Former American International Group Inc. Chairman Maurice Greenberg lost his bid for a jury trial in a nine-year-old accounting fraud lawsuit brought by New York’s attorney general.
New York State Supreme Court Justice Charles Ramos today granted a motion by the attorney general’s office to reject Greenberg’s demand for a jury. The attorney general had argued that state law precludes jury trials in cases where damages aren’t being sought, while lawyers for Greenberg and former AIG Chief Financial Officer Howard Smith said that seeking to have them repay past compensation entitles them to jurors.
Greenberg, 88, has squared off against three New York attorneys general in his fight to defeat the lawsuit, which was originally filed by Eliot Spitzer in 2005. Spitzer’s pursuit of the case forced Greenberg to step down from AIG in 2005 after four decades at the helm.
Greenberg has argued that the suit should be thrown out following the approval of a $115 million settlement that resolved claims in a class action against him and Smith by AIG investors, as the attorney general’s office is no longer pursuing claims for damages in its case.
The New York Court of Appeals ruled last year that the attorney general’s office can continue the case, which seeks to ban Greenberg and Smith from the securities industry and from serving as officers or directors of a public company. An intermediate appellate panel in February denied a bid to remove Ramos from the suit.
Spitzer sued Greenberg and Smith under the Martin Act, a 1921 state law that allows the attorney general to probe a wide range of financial wrongdoing including Ponzi schemes and investment fraud. Eric Schneiderman, the current attorney general, is continuing the litigation.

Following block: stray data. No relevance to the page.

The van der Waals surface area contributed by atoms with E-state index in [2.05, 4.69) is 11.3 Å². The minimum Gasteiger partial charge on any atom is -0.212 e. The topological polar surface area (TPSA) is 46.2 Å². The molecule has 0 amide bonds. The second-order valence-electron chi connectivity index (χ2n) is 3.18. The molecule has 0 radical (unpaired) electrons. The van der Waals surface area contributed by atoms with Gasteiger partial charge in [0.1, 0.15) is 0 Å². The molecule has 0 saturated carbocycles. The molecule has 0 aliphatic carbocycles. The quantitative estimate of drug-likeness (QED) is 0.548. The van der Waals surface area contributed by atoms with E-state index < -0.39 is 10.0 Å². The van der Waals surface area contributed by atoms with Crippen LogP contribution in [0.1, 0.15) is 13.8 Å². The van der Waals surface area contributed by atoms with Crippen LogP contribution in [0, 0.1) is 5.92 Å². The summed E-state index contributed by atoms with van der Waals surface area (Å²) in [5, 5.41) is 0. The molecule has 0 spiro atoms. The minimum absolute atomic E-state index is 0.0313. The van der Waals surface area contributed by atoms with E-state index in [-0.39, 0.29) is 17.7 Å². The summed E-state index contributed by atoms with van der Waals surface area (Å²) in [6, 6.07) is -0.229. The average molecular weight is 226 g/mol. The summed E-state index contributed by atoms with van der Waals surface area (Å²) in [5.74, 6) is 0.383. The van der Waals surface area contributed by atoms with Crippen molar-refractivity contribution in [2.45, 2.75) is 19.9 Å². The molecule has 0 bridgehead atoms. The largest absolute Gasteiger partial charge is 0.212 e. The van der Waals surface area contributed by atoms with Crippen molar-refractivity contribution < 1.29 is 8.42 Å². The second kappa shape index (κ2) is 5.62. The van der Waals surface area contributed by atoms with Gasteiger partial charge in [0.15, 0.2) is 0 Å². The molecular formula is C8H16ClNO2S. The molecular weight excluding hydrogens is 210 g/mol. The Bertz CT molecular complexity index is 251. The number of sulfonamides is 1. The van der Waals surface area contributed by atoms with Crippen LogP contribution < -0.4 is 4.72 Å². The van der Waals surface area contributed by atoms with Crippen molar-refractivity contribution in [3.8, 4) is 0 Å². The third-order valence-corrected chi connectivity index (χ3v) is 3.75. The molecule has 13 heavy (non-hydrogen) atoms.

The case stems from two reinsurance transactions that the state alleges were approved by Greenberg and Smith to conceal negative financial results. One was a deal with Berkshire Hathaway Inc.’s General Reinsurance Corp. used to reverse a decline in loss reserves at AIG.
Greenberg stepped down as CEO of AIG, which he had led since 1967, in March 2005, the same month the New York-based insurer said the transaction with Gen Re was improper. AIG restated its earnings, lowering them by $3.4 billion, and paid $1.6 billion to settle claims by regulators. Spitzer sued Greenberg and Smith two months later.
The fraud cost AIG shareholders $544 million to $597 million, according to a federal judge who presided over a criminal trial in Hartford, Connecticut.
Four former Gen Re executives and one from AIG were convicted in 2008 at that trial. In 2011, they won reversal of their convictions. In 2012, prosecutors agreed to drop charges under deferred-prosecution agreements, and the executives admitted “aspects” of the deal were fraudulent.
Dawn Schneider, a spokeswoman for Boies, Schiller & Flexner LLP, which is representing Greenberg, declined to comment on the ruling in an e-mail.
“We’re pleased that Justice Ramos struck the jury demand, and we look forward to proceeding to trial once the motion for summary judgment is decided,” a Matt Mittenthal, a spokesman for the attorney general, said in an e-mail.
The case is State of New York v. Greenberg, 401720-2005, New York State Supreme Court, New York County (Manhattan).